Jewish Community Concerned Over Deportations

Federal authorities on Tuesday denied his request to stay in the U.S. Baltimore’s Jewish community is rallying to support his family and others like them. For some in Baltimore’s Jewish community the immigration issue is very personal and the case of Jesus Peraza has them taking action. Dozens of people at Baltimore Hebrew Congregation are learning how to help those taken into custody by immigration agents. By going through a program called bystander training. “I’m a Holocaust survivor, and an immigrant, and it means a lot to me to see these people get justice,” resident Martha Weiman said. “Right now, people being deported on very flimsy grounds.” The congregation is also supporting the family of Peraza. After living in the U.S. for 10 years, with no record of crimes against people or property, he was picked up by Immigration and Customs Enforcement when he was dropped his son off at school in Patterson Park. A local immigration and customs official denied Peraza’s request to stay in the U.S., ruling there was no compelling reason to grant the request. He’s now subject to immediate deportation.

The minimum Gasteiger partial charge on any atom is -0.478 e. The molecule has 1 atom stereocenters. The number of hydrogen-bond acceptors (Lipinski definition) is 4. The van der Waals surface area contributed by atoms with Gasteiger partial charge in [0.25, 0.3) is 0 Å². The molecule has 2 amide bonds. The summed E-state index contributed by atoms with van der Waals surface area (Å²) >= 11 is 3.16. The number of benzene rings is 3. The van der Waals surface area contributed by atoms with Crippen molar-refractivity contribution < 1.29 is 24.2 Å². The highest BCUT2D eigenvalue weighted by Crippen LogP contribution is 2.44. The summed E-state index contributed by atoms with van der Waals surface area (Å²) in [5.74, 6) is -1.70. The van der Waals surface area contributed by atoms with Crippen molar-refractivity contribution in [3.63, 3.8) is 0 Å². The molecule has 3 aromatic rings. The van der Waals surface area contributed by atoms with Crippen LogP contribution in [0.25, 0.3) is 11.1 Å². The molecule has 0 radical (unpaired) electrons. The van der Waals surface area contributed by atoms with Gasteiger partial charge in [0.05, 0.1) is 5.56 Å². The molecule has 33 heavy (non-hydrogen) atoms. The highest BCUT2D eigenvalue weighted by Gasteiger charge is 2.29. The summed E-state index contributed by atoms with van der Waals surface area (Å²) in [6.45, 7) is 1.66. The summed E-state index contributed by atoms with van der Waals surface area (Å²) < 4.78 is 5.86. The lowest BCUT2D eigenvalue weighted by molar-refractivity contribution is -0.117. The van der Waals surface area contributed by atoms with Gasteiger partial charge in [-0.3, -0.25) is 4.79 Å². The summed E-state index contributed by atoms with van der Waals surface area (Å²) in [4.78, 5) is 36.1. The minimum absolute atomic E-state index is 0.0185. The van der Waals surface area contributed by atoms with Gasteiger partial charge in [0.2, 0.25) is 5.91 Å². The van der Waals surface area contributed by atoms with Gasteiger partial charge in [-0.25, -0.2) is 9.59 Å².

“He’s from Honduras, but he is from the most dangerous city in the world,” attorney Jared Jaskot said of Peraza. His wife is from Guatemala, so this idea that people can just go back home is totally a farce. “So I think he is going to move to Guatemala and take his whole family with him. We are going to lose a whole family in Baltimore.” Liz Alex from CASA de Maryland was among those arrested last week at the White House while protesting the Trump administration’s immigration enforcement policies. Alex said the Peraza case is spurring more groups like Baltimore Hebrew Congregation to join their fight. “This congregation actually adopted this family, and they’ve been collecting baby stuff for Jesus’s wife, who is due next week. This group is coming together to say this is not our America. This is not we stand for.” CASA de Maryland said they have been called to help more than 50 undocumented people who have been picked up by ICE in Maryland since February.

by Adam May